Expert Advice on Complying with
“All exporting firms, regardless of size or product, are under the jurisdiction of U.S. export control laws.”
U.S. export control laws are largely outlined in three sets of regulations. The Export Administration Regulations (EAR) is administered by the U.S. Department of Commerce Bureau of Industry and Security (BIS) (www.bis.doc.gov) and covers exports of commercial goods and dual-use goods (those goods that could potentially have a military application). The International Traffic in Arms Regulations (ITAR) covers exports of military goods or goods that have been designed, modified or altered for military use. Even non-exporting firms that supply products to military prime contractors may find themselves subject to the ITAR. The ITAR is overseen by the U.S. Department of State Directorate of Defense Trade Controls (www.pmddtc.state.gov). Finally, the Office of Foreign Assets Control (OFAC) regulations cover U.S. embargoes for international trade and investment (www.treas.gov/ofac).
There are a number of areas of control for exporters:
The U.S. government maintains lists of companies and individuals throughout the world to whom U.S. exporters either cannot ship altogether or cannot ship with-out a license. Exporters must check their foreign customers against these lists which can be accessed through the BIS web site.
Countries such as Cuba, Iran, North Korea, Sudan and Syria are generally off-limits for U.S. exporters. Exporters should also keep an eye out for possible illegal diversion of shipments to prohibited destinations. Full embargo information can be found on the OFAC Web site.
Product Controls and Licenses
Some products are subject to specific controls and may require licenses to be exported, usually depending on the receiving country or end user. Controlled commercial or dual-use products can be found on the Commerce Control List (available through the BIS Web site), and controlled military-related goods can be found on the U.S. Munitions List (available through the Directorate of Defense Trade Controls Website.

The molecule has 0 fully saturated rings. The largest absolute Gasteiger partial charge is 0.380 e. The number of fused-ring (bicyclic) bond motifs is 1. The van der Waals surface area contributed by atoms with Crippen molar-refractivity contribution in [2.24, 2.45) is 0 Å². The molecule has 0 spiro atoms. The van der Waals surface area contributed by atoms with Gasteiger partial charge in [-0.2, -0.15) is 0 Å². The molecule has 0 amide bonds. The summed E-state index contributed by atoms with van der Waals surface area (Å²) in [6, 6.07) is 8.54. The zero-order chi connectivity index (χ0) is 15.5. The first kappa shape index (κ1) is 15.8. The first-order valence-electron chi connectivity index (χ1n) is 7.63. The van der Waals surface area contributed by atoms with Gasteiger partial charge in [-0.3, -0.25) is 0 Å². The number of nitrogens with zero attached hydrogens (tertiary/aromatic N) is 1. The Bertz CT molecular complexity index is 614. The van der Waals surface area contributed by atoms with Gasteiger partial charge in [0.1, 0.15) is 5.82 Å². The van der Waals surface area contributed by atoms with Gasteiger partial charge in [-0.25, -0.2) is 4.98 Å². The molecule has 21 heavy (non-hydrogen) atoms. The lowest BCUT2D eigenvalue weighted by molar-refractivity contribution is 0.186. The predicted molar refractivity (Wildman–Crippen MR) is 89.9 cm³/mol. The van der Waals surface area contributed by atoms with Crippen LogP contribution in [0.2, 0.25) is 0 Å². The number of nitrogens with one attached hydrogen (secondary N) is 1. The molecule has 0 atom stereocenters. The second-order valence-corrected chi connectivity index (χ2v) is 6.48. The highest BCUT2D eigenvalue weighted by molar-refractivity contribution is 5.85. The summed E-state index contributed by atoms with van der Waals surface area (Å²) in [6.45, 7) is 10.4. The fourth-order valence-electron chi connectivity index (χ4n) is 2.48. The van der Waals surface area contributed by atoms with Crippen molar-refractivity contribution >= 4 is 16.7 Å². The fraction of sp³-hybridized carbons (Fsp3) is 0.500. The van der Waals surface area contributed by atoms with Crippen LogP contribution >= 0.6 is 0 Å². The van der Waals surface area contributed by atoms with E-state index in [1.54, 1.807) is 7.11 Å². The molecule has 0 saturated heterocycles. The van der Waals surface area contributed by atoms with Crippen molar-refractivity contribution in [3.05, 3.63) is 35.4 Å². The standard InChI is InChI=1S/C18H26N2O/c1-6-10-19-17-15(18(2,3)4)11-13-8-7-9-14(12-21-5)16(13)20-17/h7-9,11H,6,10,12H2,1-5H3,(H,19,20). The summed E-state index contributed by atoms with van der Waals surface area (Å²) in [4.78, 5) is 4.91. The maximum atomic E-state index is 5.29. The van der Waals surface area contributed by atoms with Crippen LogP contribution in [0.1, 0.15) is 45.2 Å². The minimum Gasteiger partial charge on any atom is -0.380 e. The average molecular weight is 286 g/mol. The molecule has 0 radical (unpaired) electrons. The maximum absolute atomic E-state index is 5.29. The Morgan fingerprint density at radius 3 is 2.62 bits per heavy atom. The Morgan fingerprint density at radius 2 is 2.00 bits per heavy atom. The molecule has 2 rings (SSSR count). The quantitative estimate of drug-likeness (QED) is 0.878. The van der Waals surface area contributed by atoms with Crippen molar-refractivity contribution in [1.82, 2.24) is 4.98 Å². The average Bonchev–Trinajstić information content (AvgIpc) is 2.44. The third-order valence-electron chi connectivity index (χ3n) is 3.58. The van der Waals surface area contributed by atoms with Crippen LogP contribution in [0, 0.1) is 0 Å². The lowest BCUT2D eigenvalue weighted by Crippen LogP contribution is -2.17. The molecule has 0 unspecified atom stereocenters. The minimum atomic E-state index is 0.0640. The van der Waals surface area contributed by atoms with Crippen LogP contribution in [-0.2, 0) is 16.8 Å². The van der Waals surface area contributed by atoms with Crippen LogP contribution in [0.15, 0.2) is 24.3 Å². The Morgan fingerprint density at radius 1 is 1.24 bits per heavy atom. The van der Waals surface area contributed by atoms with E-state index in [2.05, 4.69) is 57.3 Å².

U.S. firms are prohibited from complying with foreign government boycotts in which the U.S. does not participate; for example the Arab boycott of Israel. Exporters should keep an eye out for boycott-related language in letters of credit, requests for quotation and other correspondence from overseas buyers. Requests for compliance with illegal foreign boycotts must be reported to BIS.
The government also views the release of technical data and know-how to foreign nationals as an export transaction. Depending on whether the product is controlled, the nature of the disclosed technical information, and the home country of the foreign national, a company may need an export license.
Increasingly, many companies are choosing to develop and implement a formal export compliance program or Export Management System. Export Management Systems reinforce top management commitment to compliance, designate responsibility within the different areas of the company involved in export transactions, and institute specific processes and procedures to ensure export compliance.
For Massachusetts businesses seeking assistance with export compliance issues, government organizations such as the Massachusetts Export Center and service providers including consultants and lawyers provide specialized assistance in this area. With awareness, education and vigilance, any company can sell globally while remaining fully compliant with the law.
Paula Murphy is director of the Massachusetts Export Center, part of the Massachusetts Small Business Development Center Network. The Export Center provides a full range of support to the state’s exporting community, including counseling, technical assistance, international business development services and training programs. For further information, visit www.mass.gov/export.